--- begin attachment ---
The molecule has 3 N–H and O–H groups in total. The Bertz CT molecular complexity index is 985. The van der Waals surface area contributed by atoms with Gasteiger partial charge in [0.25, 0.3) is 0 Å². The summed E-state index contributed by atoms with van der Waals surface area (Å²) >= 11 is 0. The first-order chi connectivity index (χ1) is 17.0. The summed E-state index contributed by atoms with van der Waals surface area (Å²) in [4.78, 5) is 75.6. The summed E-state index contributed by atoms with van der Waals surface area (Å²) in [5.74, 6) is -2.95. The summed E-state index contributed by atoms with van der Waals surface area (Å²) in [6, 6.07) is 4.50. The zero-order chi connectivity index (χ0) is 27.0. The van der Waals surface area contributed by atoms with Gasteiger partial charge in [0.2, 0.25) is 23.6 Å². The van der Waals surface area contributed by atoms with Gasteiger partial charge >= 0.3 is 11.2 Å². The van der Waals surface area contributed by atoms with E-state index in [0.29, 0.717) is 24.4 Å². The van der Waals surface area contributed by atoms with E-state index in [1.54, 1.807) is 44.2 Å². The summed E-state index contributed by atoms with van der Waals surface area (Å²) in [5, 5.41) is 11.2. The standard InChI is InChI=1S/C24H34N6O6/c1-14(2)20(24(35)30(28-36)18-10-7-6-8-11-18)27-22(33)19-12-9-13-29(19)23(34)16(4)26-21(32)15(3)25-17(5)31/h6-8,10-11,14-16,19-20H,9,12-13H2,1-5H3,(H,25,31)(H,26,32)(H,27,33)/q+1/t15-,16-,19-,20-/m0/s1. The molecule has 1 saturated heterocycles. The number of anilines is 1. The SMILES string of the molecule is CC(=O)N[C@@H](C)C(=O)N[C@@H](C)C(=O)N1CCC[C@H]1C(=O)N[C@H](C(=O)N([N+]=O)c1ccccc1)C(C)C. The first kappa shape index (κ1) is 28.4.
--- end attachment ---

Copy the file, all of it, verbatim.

The molecule has 3 N–H and O–H groups in total. The Bertz CT molecular complexity index is 985. The van der Waals surface area contributed by atoms with Gasteiger partial charge in [0.25, 0.3) is 0 Å². The summed E-state index contributed by atoms with van der Waals surface area (Å²) >= 11 is 0. The first-order chi connectivity index (χ1) is 17.0. The summed E-state index contributed by atoms with van der Waals surface area (Å²) in [4.78, 5) is 75.6. The summed E-state index contributed by atoms with van der Waals surface area (Å²) in [5.74, 6) is -2.95. The summed E-state index contributed by atoms with van der Waals surface area (Å²) in [6, 6.07) is 4.50. The zero-order chi connectivity index (χ0) is 27.0. The van der Waals surface area contributed by atoms with Gasteiger partial charge in [0.2, 0.25) is 23.6 Å². The van der Waals surface area contributed by atoms with Gasteiger partial charge >= 0.3 is 11.2 Å². The van der Waals surface area contributed by atoms with E-state index in [0.29, 0.717) is 24.4 Å². The van der Waals surface area contributed by atoms with E-state index in [1.54, 1.807) is 44.2 Å². The summed E-state index contributed by atoms with van der Waals surface area (Å²) in [5, 5.41) is 11.2. The standard InChI is InChI=1S/C24H34N6O6/c1-14(2)20(24(35)30(28-36)18-10-7-6-8-11-18)27-22(33)19-12-9-13-29(19)23(34)16(4)26-21(32)15(3)25-17(5)31/h6-8,10-11,14-16,19-20H,9,12-13H2,1-5H3,(H,25,31)(H,26,32)(H,27,33)/q+1/t15-,16-,19-,20-/m0/s1. The molecule has 1 saturated heterocycles. The number of anilines is 1. The SMILES string of the molecule is CC(=O)N[C@@H](C)C(=O)N[C@@H](C)C(=O)N1CCC[C@H]1C(=O)N[C@H](C(=O)N([N+]=O)c1ccccc1)C(C)C. The first kappa shape index (κ1) is 28.4.